(a yarn written at the turn of the millennium)
Making public statements can be dangerous. When recently, and rather too publicly I admitted that I had, as a kid, and as a thirty-something, dreamed of playing cricket for Australia, I didn’t realise the consequences. Books, as I now realise, are things that people read.
Some read them more diligently than others. One particularly diligent reader (let’s call him Neil Mooney) from Channel 10’s show, Switching Lives, having digested my book Confessions of a Thirteenth Man could not contain his sense of the absurd.
Neil rings me with what he considers a rather delicious proposition: he wants me to face an Australian bowler on a Test ground. He suggests the Gabba and I suggest he searches the nation’s nursing homes or cemeteries for the likes of Arthur Mailey or Clarrie Grimmett. Rob Parella is another who springs to mind.
In its most romantic form the exercise sounds like fun. The frictionless wheels of my imagination start rolling yet again. The Australian bowler selected will enter into the spirit of things and I’ll enjoy a very pleasant half hour in the middle. By “Take 9” I’ll be smashing the half volley to the fence in front of a national television audience — something Ken Eastwood was never able to do.
I have a little cricket experience. I enjoyed a mind-numbingly ordinary down-the-grades career with the University of Queensland CC. It was ended by a spectacular sequence of ducks many years ago; so spectacular that after the fourth (shouldering arms to a left-arm medium-pacer and losing middle and leg) I went to the skipper, Vincent Van Geiger.
“Look, mate,” I said. “I won’t be too worried if you decide not to pick me next week.”
‘I wasn’t going to,’ he replied.
Since then I have had the occasional game with the Benson Street C.C. where I feel among my own.
I am left wondering who the Test bowler will be. Neil rings again and cackles down the phone. It is a voice modulated by perverse triumph: ‘I’ve got Michael Kasprowicz.’
I find my bravest voice: ‘Great.’
‘The Gabba’, he says. ‘Next Tuesday.’
It is the worst possible result. On hanging up I immediately wonder whether Australian cricketers also read books. Of all the bowlers he could have found he gets the one I’ve sledged. On page 102 of Confessions I observe Kasper in the Test against England in Brisbane: ‘Kasprowicz lumbers. Although he is from the University of Queensland C.C. my loyalty does not extend to believing that he is a Test-class opening bowler.’ Bugger.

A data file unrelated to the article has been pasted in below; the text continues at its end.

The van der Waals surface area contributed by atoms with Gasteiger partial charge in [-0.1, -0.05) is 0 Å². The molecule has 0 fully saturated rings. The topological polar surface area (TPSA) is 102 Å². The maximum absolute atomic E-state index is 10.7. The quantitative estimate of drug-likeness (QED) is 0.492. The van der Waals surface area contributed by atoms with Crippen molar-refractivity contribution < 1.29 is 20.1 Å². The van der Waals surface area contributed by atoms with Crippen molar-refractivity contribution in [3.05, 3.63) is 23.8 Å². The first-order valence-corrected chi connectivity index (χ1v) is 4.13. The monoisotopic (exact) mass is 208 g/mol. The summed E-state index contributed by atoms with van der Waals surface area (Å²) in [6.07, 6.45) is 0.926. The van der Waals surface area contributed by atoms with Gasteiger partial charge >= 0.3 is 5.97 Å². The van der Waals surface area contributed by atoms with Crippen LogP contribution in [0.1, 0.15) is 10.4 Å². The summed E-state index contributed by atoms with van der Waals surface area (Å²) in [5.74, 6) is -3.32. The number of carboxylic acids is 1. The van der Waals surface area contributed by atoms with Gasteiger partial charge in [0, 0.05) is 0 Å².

Bugger. Bugger. Bugger.
This is not good. I find myself talking with the media manager at Queensland cricket. I tell Steve Gray I’ve had trouble sleeping. I ask whether he thinks Kasper will have seen the comments in the book. He tells me he knows he’s seen them because he’s pointed them out to Kasper himself. I hope he is joking.
By Monday morning everything is ready. We are to have a hit on the Gabba wicket that has been used for the Shield match between Queensland and Victoria. It has rained in Brisbane. The teams are dismissed twice inside two days. Radio commentators have described the track as ‘hostile’, ‘lightning fast’, ‘bouncy’ and ‘doing a bit’. They don’t quite use the term ‘dangerous’.
I organise some gear. Many seasons ago I donated my kit to the Benson Street C.C. so I ring the skipper, Captain Aldo, and fill him in on what’s happening. He brings it over. When I tell him the bowler is Michael Kasprowicz he laughs and asks whether the big fella has seen the book. Then we discuss the wicket. He leaves. The phone starts ringing. Word is out. I’m involved in a series of giggling sympathy conversations which end without any hint of wishing me all the best for the New Year. I conclude that most of the upper order of the Benson Street C.C. don’t think I’m going to have one.
I check out the kit. My old pads are really good. The bat is dodgy: dry and cracked. The gloves are adequate. There are four protectors. (I must select carefully tomorrow.) Whichever I choose I’ll be facing a Test bowler while wearing the protector of the nether regions of ordinary park cricketers.
Monday drags on.
I decide it would be best if I have a net. I ring my brother, Sparrow, formerly a handy opening bowler for UQ. I explain the scenario and he doesn’t take too kindly to the suggestion that he spend the afternoon bowling at me. He is unable to stomach the fact that this is what I do for a living. And it’s hot. But family loyalty wins out and we are back at the University nets after many practiceless seasons.